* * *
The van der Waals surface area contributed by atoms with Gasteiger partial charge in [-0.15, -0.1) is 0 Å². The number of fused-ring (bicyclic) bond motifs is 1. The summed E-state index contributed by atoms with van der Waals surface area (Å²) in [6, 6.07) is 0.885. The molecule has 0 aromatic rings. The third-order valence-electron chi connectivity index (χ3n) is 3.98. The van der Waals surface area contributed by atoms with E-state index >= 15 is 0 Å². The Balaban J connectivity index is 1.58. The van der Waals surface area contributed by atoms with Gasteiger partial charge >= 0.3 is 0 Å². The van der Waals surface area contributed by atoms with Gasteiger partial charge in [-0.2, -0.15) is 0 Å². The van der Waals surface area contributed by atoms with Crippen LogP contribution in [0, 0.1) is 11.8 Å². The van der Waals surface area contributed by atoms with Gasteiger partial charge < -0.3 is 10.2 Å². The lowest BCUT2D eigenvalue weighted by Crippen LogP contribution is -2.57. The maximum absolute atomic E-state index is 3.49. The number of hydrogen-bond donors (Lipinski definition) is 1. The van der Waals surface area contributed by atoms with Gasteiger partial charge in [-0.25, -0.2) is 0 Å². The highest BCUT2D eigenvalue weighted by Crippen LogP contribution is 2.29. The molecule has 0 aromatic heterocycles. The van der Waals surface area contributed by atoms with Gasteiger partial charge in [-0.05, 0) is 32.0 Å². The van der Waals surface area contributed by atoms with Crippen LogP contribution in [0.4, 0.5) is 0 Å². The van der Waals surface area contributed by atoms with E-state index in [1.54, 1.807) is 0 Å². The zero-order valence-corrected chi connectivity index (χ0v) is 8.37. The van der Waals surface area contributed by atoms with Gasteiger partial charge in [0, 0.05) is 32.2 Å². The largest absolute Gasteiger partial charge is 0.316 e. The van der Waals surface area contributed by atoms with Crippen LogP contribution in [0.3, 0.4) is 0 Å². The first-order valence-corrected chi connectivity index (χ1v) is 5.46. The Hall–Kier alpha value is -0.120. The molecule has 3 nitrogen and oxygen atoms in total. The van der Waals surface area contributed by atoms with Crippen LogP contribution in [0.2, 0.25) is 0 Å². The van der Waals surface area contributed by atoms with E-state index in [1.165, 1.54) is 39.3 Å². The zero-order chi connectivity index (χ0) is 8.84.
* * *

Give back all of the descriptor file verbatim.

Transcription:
The van der Waals surface area contributed by atoms with Gasteiger partial charge in [-0.15, -0.1) is 0 Å². The number of fused-ring (bicyclic) bond motifs is 1. The summed E-state index contributed by atoms with van der Waals surface area (Å²) in [6, 6.07) is 0.885. The molecule has 0 aromatic rings. The third-order valence-electron chi connectivity index (χ3n) is 3.98. The van der Waals surface area contributed by atoms with E-state index >= 15 is 0 Å². The Balaban J connectivity index is 1.58. The van der Waals surface area contributed by atoms with Gasteiger partial charge >= 0.3 is 0 Å². The van der Waals surface area contributed by atoms with Gasteiger partial charge in [-0.2, -0.15) is 0 Å². The van der Waals surface area contributed by atoms with Crippen LogP contribution in [0, 0.1) is 11.8 Å². The van der Waals surface area contributed by atoms with Gasteiger partial charge < -0.3 is 10.2 Å². The lowest BCUT2D eigenvalue weighted by Crippen LogP contribution is -2.57. The maximum absolute atomic E-state index is 3.49. The number of hydrogen-bond donors (Lipinski definition) is 1. The van der Waals surface area contributed by atoms with Gasteiger partial charge in [-0.25, -0.2) is 0 Å². The highest BCUT2D eigenvalue weighted by Crippen LogP contribution is 2.29. The molecule has 0 aromatic heterocycles. The van der Waals surface area contributed by atoms with Gasteiger partial charge in [-0.05, 0) is 32.0 Å². The van der Waals surface area contributed by atoms with Crippen LogP contribution in [0.4, 0.5) is 0 Å². The van der Waals surface area contributed by atoms with E-state index in [1.54, 1.807) is 0 Å². The zero-order valence-corrected chi connectivity index (χ0v) is 8.37. The van der Waals surface area contributed by atoms with Gasteiger partial charge in [0, 0.05) is 32.2 Å². The largest absolute Gasteiger partial charge is 0.316 e. The van der Waals surface area contributed by atoms with Crippen LogP contribution in [0.3, 0.4) is 0 Å². The first-order valence-corrected chi connectivity index (χ1v) is 5.46. The Hall–Kier alpha value is -0.120. The molecule has 3 nitrogen and oxygen atoms in total. The van der Waals surface area contributed by atoms with Crippen LogP contribution in [0.2, 0.25) is 0 Å². The van der Waals surface area contributed by atoms with E-state index in [1.165, 1.54) is 39.3 Å². The zero-order chi connectivity index (χ0) is 8.84.